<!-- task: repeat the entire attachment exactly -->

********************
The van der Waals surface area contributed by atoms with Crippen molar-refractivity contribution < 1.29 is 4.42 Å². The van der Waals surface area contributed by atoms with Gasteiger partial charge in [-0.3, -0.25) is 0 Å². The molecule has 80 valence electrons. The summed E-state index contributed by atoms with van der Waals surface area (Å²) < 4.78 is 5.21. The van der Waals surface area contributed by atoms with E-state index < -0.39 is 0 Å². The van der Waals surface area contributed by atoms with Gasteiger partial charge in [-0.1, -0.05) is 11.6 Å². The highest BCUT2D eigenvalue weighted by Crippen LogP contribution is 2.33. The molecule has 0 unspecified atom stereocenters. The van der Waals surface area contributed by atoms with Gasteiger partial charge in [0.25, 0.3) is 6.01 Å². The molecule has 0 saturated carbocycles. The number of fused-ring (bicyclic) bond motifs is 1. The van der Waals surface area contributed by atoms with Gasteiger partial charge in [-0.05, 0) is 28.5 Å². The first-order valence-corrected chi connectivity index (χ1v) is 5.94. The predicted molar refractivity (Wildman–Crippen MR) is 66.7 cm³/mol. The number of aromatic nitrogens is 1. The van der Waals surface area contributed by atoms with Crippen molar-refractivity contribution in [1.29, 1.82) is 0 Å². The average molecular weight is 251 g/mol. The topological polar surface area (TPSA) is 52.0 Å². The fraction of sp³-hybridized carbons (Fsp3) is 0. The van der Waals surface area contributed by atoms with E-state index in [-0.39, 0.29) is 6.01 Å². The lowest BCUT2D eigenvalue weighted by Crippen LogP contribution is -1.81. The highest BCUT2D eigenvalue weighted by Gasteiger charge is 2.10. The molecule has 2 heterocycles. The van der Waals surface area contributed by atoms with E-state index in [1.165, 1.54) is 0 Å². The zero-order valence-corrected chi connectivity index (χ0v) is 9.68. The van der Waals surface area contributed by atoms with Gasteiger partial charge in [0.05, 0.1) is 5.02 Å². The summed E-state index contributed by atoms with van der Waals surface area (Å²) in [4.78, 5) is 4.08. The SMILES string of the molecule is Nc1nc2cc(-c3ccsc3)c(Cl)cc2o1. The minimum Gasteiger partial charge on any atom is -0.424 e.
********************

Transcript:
The van der Waals surface area contributed by atoms with Crippen molar-refractivity contribution < 1.29 is 4.42 Å². The van der Waals surface area contributed by atoms with Gasteiger partial charge in [-0.3, -0.25) is 0 Å². The molecule has 80 valence electrons. The summed E-state index contributed by atoms with van der Waals surface area (Å²) < 4.78 is 5.21. The van der Waals surface area contributed by atoms with E-state index < -0.39 is 0 Å². The van der Waals surface area contributed by atoms with Gasteiger partial charge in [-0.1, -0.05) is 11.6 Å². The highest BCUT2D eigenvalue weighted by Crippen LogP contribution is 2.33. The molecule has 0 unspecified atom stereocenters. The van der Waals surface area contributed by atoms with Gasteiger partial charge in [0.25, 0.3) is 6.01 Å². The molecule has 0 saturated carbocycles. The number of fused-ring (bicyclic) bond motifs is 1. The van der Waals surface area contributed by atoms with Gasteiger partial charge in [-0.05, 0) is 28.5 Å². The first-order valence-corrected chi connectivity index (χ1v) is 5.94. The predicted molar refractivity (Wildman–Crippen MR) is 66.7 cm³/mol. The number of aromatic nitrogens is 1. The van der Waals surface area contributed by atoms with Crippen molar-refractivity contribution in [1.29, 1.82) is 0 Å². The average molecular weight is 251 g/mol. The topological polar surface area (TPSA) is 52.0 Å². The fraction of sp³-hybridized carbons (Fsp3) is 0. The van der Waals surface area contributed by atoms with E-state index in [-0.39, 0.29) is 6.01 Å². The lowest BCUT2D eigenvalue weighted by Crippen LogP contribution is -1.81. The highest BCUT2D eigenvalue weighted by Gasteiger charge is 2.10. The molecule has 2 heterocycles. The van der Waals surface area contributed by atoms with E-state index in [1.165, 1.54) is 0 Å². The zero-order valence-corrected chi connectivity index (χ0v) is 9.68. The van der Waals surface area contributed by atoms with Gasteiger partial charge in [0.05, 0.1) is 5.02 Å². The summed E-state index contributed by atoms with van der Waals surface area (Å²) in [4.78, 5) is 4.08. The SMILES string of the molecule is Nc1nc2cc(-c3ccsc3)c(Cl)cc2o1. The minimum Gasteiger partial charge on any atom is -0.424 e.